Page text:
August 19, 2014

The Nitty-Gritty of Net Neutrality: IP Headers


Thumbnail image for SAT-for-TechNotes.jpg
As both enterprises and consumers struggle with the concept of "Net Neutrality," one of the most basic and least discussed aspects is the question of exactly what is "neutral."  Or, more specifically, if neutrality is not maintained, then in what way(s) will one flow of traffic be distinguished from another?

We'll start with the most obvious component, the IPv4 and IPv6 headers.  As shown in the diagram, the most obvious and critical parts of the header are the destination and source address.  So the simplest and most obvious place to start is to discriminate based on who the sender and the recipient of traffic might be.  And, indeed, this has been assumed to be the logical starting place.

IP_Header.jpg

For instance, a service provider could make a deal with a company (e.g. Netflix) to give preferential treatment to its traffic, so long as the destination is on the same network.  This could allow special deals to be cut so the performance of streaming movies would be guaranteed, and, of course, a premium could be charged.  While this probably raises the hackles of consumers, this same type of preferential treatment for certain traffic types could possibly be quite attractive to enterprises as a premium service.

MAJOR CAVEAT: For all of the descriptions here, the non-neutral traffic is treated differentially only within a given network unless there are agreements with multiple providers.  (We'll discuss the complexity of net neutrality in a "network of networks" in a future TechNote.)

But what other parameters are at least available, whether used or not, simply in the header?

One obvious place is that there are six bits available in the Differentiated Services Code Point (DSCP) - commonly called DiffServ - field. This could be used for end-to-end designation of a particular traffic type, indicating that is might need special handling.  As an example, voice packets might need priority processing to lower latency.  However, these packets are also more likely to be "discard eligible" because voice algorithms are designed to deal with a relatively high amount of packet loss.  It's worth noting that even though the concept is well-documented, to my knowledge there are no standardized uses or widespread implementations of these codes.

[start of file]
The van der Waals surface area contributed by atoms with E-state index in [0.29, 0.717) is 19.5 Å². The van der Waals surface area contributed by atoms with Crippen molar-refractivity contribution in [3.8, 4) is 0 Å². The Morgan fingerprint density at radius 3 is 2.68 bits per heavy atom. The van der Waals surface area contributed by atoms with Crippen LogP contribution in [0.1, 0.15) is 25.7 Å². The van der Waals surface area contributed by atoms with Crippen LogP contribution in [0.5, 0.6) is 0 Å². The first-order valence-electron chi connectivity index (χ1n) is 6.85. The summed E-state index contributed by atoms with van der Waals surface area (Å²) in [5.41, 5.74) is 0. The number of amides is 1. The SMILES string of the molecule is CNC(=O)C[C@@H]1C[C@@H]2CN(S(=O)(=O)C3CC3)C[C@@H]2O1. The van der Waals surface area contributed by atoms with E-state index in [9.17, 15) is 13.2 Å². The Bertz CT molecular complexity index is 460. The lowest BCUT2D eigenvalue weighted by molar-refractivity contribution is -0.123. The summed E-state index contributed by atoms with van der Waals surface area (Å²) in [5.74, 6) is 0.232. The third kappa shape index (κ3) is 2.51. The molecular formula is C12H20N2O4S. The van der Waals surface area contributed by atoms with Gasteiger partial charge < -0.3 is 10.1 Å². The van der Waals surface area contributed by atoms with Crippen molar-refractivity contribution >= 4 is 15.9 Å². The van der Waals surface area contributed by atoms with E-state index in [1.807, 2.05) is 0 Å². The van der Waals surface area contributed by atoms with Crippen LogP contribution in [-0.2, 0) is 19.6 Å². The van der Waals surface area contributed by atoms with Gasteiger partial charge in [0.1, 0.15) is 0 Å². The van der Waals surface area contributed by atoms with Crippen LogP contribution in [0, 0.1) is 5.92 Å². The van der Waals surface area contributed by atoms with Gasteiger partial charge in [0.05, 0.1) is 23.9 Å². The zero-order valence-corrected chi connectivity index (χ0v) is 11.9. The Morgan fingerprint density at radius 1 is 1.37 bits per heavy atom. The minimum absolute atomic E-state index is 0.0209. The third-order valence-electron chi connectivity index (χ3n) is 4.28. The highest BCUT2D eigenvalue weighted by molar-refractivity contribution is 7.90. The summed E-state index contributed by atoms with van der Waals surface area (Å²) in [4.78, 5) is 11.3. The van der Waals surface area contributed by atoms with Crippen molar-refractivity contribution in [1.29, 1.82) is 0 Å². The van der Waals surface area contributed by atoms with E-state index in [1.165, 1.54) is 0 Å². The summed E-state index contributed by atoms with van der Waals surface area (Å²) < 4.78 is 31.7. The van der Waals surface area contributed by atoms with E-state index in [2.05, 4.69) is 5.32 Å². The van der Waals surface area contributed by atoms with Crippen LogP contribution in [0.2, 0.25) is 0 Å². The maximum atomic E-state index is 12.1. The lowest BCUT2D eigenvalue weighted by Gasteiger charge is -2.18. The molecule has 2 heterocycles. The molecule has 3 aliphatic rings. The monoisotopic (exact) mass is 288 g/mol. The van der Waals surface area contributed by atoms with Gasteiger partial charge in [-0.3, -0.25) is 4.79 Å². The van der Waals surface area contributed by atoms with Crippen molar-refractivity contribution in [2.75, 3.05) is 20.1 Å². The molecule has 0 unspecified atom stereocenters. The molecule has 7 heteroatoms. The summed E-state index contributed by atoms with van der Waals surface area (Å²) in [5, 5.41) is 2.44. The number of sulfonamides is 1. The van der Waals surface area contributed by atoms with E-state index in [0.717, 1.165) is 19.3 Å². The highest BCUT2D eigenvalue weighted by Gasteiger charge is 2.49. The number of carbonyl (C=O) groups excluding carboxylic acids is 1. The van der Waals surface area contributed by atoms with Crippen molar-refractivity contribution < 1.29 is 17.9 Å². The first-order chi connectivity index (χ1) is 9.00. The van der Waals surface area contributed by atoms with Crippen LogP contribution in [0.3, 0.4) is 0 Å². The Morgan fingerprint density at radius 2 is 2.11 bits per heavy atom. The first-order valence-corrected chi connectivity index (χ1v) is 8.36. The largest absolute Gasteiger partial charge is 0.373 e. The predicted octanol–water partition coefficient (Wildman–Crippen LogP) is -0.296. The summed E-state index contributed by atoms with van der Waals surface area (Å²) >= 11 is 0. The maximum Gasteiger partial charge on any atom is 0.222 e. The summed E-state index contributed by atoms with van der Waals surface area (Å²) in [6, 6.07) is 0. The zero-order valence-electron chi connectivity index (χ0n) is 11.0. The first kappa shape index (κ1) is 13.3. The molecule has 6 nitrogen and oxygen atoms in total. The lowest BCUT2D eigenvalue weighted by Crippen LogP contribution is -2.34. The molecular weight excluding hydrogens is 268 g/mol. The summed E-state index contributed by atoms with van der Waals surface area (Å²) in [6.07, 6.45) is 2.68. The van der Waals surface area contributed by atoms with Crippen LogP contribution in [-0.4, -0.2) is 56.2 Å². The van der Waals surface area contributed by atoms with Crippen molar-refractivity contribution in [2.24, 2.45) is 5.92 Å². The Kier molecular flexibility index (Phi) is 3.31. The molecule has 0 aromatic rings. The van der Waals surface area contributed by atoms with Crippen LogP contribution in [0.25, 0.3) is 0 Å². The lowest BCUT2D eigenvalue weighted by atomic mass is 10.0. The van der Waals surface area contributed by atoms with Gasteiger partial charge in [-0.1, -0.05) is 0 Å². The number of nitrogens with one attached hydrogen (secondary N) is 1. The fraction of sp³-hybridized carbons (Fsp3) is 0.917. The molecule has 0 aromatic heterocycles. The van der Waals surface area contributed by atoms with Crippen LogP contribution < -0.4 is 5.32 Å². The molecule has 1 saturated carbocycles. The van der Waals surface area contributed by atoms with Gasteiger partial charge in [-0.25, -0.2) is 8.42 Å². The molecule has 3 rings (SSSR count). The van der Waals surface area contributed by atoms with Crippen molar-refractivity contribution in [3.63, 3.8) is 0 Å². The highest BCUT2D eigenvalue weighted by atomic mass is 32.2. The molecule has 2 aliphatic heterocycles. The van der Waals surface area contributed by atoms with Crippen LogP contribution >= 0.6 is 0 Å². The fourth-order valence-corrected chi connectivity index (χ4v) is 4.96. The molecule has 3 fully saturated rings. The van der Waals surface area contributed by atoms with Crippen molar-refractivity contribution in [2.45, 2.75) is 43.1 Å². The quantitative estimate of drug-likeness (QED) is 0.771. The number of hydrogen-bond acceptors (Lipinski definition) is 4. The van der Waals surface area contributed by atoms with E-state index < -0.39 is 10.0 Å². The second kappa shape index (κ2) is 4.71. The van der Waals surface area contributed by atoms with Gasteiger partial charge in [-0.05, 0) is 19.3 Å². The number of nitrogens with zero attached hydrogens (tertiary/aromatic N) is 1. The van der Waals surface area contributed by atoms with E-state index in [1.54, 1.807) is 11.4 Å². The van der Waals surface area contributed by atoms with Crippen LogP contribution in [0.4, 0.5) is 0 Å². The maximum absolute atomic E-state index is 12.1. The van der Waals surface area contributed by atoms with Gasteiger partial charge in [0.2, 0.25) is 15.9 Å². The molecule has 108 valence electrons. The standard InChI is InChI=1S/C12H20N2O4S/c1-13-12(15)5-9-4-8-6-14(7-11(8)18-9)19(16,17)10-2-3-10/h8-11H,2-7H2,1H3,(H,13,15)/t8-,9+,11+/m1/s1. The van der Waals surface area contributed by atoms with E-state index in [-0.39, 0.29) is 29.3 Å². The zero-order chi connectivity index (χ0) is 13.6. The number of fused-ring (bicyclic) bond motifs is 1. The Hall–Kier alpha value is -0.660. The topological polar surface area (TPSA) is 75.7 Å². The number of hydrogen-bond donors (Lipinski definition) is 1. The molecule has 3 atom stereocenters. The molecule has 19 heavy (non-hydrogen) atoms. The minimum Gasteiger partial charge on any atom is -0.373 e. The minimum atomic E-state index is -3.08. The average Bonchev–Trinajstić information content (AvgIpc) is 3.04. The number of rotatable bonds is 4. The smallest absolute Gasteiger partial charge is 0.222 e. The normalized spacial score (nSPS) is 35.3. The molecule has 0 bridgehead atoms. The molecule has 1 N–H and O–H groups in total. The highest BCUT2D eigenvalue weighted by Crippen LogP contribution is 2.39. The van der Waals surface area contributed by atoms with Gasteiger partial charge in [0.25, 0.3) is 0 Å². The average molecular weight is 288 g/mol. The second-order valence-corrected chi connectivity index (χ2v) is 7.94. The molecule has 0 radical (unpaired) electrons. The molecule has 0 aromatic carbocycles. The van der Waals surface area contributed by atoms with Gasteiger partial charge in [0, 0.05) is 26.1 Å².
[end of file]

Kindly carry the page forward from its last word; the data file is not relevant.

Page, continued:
While staying with the example of voice, there's yet another header element that could be used for traffic differentiation.  IPv6 adds the option of a "flow label" that would indicate that individual packets as a part of a flow would always take the same path through the network.  This could be of considerable help to ensure that packets arrive in the order that they were sent - something that is not guaranteed at the IP layer.  That said, this is really of minimal help since a) packets in a given flow tend to follow the same route for a long time unless a major event causes routing along a different path and b) upper layer protocols (such as TCP) tend to check for packet order anyhow.

A third method for differentiating traffic (and thus removing neutrality) simply - even in the IPv4 header - is the eight-bit "protocol" field.  Various protocols, such as TCP and UDP, already have standard assignments. Again, this is an opportunity to prioritize one traffic type over another, though at this point we don't know of any instances on the Internet where this is used.

Of course, the mechanism for handling the use of these additional header fields is pretty much unspecified as well.  Even though the source and destination addresses don't change (hence the large address space as compared to other technologies), the settings for these bits, especially DiffServ, could be made by any switch the traffic traverses.  It's much less likely that the protocol field would be changed.  

The bottom line is that for an Internet service that is provided over a single network, it's possible to have a large number of factors come into play that would remove neutrality from the net.  Saying that Net Neutrality will be removed from the Internet is one thing.  Defining exactly how this will be accomplished is another.



Leave a comment

Search Webtorials

Get E-News and Notices via Email


  

 



  

I accept Webtorials' Terms and Conditions.

Trending Discussions

Featured Sponsor Microsites






















Archives

Notices

Please note: By downloading this information, you acknowledge that the sponsor(s) of this information may contact you, providing that they give you the option of opting out of further communications from them concerning this information.  Also, by your downloading this information, you agree that the information is for your personal use only and that this information may not be retransmitted to others or reposted on another web site.  Continuing past this point indicates your acceptance of our terms of use as specified at Terms of Use.

Webtorial® is a registered servicemark of Distributed Networking Associates. The Webtorial logo is a servicemark of Distributed Networking Associates. Copyright 1999-2018, Distributed Networking Associates, Inc.